Home loan rules slated for a long-overdue overhaul this January may get delayed yet again thanks to heavy lobbying by lenders, who claim they're "confused" by regulatory demands for honest disclosure.
At issue are the so-called "good faith estimates" you get when you secure a home loan, which spell out the estimated costs of closing including the fees you pay for home appraisals, title insurance, loan fees, notaries, etc. There's just one problem with these estimates--they're often bad.
Consumers have complained for years that some lenders would provide low estimates of closing costs when they were selling the loan, which would encourage the consumer to secure the loan through that lender. More than a month later, when the loan is about to close, they'd find out that the costs had skyrocketed by hundreds, or even thousands of dollars from the number in the estimate.
At that point, consumers were left with a Hobsons choice: Accept the inflated fees or walk away from the loan, which also might mean they'd have to walk away from a home purchase. The government rules that govern good faith estimates, called RESPA, had no penalty for lenders who engaged in these bait-and-switch tactics.
After debating the problem for a half-dozen years, the Department of Housing and Urban Development came out with new rules that would penalize lenders for significant inaccuracies in these estimates about a year ago. In short, HUD said that if you understate these fees by more than 10%, consumers can sue you for the overage. These rules are slated to go into effect on January 1.
Moreover, HUD demanded that everyone start disclosing their fees in the same manner, so there would be no consumer confusion. This has flummoxed the lenders, who are apparently so accustomed to obfuscation that they don't know how to cope.
In a "strongly written" (their words) letter to Housing and Urban Development Secretary Shaun Donovan, the Mortgage Bankers Association said "confusion" over implementation of the law could lead to a mortgage market "train wreck." Lenders are not ready, they told Donovan in the letter, which was also signed by the American Bankers Association, the American Escrow Association, the American Financial Services Association and the Consumer Mortgage Coalition.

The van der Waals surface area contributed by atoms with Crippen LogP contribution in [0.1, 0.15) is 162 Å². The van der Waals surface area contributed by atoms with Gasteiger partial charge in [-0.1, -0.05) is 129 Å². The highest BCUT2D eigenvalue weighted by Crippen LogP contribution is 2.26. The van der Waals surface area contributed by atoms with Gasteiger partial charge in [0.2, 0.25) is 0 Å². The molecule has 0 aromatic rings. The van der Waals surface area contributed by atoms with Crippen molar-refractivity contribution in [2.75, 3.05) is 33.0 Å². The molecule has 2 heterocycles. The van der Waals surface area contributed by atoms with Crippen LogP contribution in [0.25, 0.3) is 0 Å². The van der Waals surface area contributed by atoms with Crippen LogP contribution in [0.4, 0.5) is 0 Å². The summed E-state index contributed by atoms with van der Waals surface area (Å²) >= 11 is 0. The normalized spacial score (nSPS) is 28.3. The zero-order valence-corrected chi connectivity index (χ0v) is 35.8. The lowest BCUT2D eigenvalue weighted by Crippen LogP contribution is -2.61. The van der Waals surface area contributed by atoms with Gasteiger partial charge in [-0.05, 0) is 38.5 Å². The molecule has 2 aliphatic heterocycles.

It's worth noting that virtually any new law can spur questions. As a result, Donovan has been all over the country explaining the rules, passed last May, and HUD has supplemented these explanations with 42-pages of answers to "frequently asked questions" on its web site.
"If lenders are unprepared it's because they've spent every last second of the past year fighting the law, rather than figuring out how to implement it," one industry insider groused. "HUD has been working on these rules for the past seven years. They're not exactly a surprise."
San Francisco-based Wells Fargo Bank agreed. After hearing about the trade groups delay request, Wells Fargo sent Donovan a letter asking him to ignore the trade groups.
"We have already programed the mandated...changes into 40 computer systems and have no choice but to proceed," the co-presidents of Wells Fargo Home Mortgage wrote. They went on to argue that if all lenders were not forced to adhere to the new rules, lenders who play it fair would be at a competitive disadvantage to those who don't.
Jeff Lazerson, president of MortgageGrader.com, said the only companies that would benefit from a delay are the ones that cheat.
"This forces all lenders to stick to our quotes," said Lazerson. "You have to eliminate the opportunity to bait and switch borrowers."
HUD, meanwhile, responded to the Mortgage Bankers today by saying that they have every intention of implementing the rules in January, as scheduled.
So what's the problem? Apparently the banking lobby has gotten to somebody on the House Financial Services Committee. National Mortgage News, a respected industry publication, was reporting this morning that legislation would be introduced today to delay the law. No word on the legislation yet, but stay tuned.